A North Dakota judge has denied a request to temporarily block a state law preventing transgender minors from accessing gender-affirming medical care, leaving one of the nation’s most stringent transgender health care bans intact.
District Judge Jackson Lofgren on Monday denied a temporary restraining order requested by three North Dakota families with transgender children and a physician who treats transgender youths in a September lawsuit. A hearing for an additional request for a preliminary injunction is slated for January.
“We’re disappointed in this ruling, but we are confident that when all the evidence has been presented, the court will ultimately find that ending the health care ban permanently is the only just, equitable, and constitutional resolution,” Brittany Stewart of Gender Justice, the plaintiffs’ lead attorney, told the Associated Press on Tuesday.
Lofgren, in his ruling, cited the plaintiffs’ “nearly five-month delay” in filing their initial complaint, which argues that the state’s new restrictions on puberty blockers, hormones and surgeries violate the constitutional rights of transgender youths in North Dakota.
The law they are challenging, House Bill 1254, took effect in April, immediately after it was signed by Republican Gov. Doug Burgum, a 2024 GOP presidential candidate.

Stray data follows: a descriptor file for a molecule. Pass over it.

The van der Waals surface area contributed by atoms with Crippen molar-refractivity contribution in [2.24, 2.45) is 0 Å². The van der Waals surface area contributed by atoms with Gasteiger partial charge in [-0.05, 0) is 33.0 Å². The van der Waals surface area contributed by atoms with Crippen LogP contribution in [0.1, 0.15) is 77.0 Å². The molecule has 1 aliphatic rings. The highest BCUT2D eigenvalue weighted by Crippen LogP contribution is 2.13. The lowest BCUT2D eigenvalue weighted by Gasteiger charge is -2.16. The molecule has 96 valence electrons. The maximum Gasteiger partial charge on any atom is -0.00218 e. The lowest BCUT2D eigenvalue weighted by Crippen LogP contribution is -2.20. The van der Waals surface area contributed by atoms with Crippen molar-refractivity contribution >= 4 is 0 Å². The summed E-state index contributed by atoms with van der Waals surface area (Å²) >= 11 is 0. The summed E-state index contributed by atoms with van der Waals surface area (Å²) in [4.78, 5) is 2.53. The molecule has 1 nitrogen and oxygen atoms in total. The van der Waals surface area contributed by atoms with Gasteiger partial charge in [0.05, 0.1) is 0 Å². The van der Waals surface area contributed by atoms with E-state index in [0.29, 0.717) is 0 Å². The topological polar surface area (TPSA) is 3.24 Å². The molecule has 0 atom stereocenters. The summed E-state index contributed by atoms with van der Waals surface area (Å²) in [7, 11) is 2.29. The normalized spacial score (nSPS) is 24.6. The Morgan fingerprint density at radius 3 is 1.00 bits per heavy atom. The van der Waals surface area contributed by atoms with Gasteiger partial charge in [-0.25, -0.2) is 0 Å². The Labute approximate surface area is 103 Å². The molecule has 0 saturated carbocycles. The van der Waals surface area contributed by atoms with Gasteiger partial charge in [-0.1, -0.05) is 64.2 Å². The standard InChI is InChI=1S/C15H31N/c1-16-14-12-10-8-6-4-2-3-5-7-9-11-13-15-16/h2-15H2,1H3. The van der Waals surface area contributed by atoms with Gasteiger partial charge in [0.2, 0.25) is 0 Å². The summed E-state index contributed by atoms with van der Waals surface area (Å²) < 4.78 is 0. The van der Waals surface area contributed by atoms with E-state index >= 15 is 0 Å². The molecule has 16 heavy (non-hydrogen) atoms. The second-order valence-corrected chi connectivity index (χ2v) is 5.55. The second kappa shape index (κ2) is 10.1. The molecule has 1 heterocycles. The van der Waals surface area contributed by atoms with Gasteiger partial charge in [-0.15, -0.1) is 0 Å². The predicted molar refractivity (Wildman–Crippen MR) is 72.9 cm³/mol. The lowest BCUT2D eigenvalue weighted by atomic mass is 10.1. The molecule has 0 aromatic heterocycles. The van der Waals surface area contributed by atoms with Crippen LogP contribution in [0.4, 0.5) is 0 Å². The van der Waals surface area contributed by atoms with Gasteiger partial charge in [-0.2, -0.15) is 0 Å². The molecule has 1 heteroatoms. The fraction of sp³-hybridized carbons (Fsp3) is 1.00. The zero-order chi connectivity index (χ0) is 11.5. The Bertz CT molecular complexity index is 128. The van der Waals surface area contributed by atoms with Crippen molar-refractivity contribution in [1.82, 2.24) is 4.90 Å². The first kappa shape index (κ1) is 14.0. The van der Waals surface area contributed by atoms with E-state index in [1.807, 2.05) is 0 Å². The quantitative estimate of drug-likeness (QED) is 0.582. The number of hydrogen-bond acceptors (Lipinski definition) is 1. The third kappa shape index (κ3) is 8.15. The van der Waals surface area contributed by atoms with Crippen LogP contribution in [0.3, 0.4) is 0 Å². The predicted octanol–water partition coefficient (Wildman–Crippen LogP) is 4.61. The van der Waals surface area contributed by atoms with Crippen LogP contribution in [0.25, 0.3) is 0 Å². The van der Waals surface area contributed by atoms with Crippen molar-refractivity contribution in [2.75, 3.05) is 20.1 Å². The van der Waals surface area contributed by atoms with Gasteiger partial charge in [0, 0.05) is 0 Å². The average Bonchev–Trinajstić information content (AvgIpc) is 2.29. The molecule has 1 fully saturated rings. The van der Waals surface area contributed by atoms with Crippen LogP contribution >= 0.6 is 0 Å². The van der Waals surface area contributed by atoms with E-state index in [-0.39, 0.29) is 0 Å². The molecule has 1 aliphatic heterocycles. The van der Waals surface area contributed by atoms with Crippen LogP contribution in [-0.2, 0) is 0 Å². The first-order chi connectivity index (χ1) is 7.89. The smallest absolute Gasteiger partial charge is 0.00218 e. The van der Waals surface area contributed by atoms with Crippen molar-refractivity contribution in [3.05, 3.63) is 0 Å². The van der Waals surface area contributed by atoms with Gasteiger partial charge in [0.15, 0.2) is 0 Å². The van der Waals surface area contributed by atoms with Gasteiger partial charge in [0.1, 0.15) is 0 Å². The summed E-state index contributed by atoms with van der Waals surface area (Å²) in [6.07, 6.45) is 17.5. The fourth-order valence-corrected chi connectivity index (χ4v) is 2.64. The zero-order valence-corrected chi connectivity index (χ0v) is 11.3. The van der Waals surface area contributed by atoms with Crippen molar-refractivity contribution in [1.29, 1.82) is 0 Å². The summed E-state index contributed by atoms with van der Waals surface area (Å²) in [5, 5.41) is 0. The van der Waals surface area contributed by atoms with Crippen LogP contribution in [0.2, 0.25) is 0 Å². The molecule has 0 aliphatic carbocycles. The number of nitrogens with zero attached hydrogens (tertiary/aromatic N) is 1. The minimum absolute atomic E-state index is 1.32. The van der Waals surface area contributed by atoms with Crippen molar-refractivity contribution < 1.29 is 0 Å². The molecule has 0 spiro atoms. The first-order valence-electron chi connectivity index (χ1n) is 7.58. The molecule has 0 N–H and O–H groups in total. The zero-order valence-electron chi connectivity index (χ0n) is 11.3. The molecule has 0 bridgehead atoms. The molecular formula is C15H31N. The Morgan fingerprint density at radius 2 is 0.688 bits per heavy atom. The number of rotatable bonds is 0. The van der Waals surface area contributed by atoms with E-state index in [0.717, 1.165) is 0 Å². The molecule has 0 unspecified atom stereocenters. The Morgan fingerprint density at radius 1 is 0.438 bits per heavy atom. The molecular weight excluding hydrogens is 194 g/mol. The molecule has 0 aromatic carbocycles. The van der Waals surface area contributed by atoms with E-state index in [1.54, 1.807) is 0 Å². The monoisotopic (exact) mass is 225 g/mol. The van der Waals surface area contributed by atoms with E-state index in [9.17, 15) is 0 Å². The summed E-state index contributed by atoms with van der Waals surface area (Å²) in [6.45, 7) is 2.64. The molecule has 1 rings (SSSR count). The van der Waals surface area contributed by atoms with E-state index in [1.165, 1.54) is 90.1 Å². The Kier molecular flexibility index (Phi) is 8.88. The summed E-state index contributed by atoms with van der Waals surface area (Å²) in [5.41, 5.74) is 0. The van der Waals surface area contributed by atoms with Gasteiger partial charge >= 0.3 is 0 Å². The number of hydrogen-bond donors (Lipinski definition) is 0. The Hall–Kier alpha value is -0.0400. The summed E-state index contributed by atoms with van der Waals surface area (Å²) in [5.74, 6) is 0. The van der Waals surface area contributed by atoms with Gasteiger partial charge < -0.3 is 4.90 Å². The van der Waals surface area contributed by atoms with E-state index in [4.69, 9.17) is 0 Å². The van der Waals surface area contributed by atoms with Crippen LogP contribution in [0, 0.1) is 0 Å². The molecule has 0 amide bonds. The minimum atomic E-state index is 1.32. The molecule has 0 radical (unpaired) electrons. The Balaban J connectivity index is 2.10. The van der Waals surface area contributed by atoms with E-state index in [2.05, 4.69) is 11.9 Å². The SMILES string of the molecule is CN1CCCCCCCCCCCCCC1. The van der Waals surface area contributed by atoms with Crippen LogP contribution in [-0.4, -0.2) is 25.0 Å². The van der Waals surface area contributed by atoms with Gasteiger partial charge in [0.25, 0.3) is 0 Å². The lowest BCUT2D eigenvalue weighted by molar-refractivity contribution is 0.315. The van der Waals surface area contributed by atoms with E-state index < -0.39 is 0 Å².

Under the measure, it is a misdemeanor – punishable by up to 360 days in jail and $3,000 in fines – to prescribe or administer puberty blockers or doses of testosterone or estrogen to transgender minors. Health care providers who perform gender-affirming surgeries on minors are guilty of a felony crime.
It remains legal in the state to provide the same care to children and adolescents who are not transgender.
Gender-affirming health care for both transgender adults and minors is considered medically necessary by every major medical organization, though not all transgender people want or need medical treatment as part of their transition.
Twenty-two states since 2021 have passed laws that heavily restrict or ban gender-affirming health care for transgender minors, including 19 that did so this year. A majority have been challenged in court, and health care bans passed in Montana and Indiana are currently blocked by court orders. A similar Florida ban is partially blocked.
In June, a federal judge in Arkansas permanently blocked the state’s first-in-the-nation ban, ruling it unconstitutional.
Preliminary injunctions halting the enforcement of gender-affirming health care bans in Alabama, Kentucky and Tennessee were lifted over the summer by federal appeals courts. A federal judge in Georgia last month restored the state’s ban on puberty blockers and hormones that had been blocked by a lower court in August.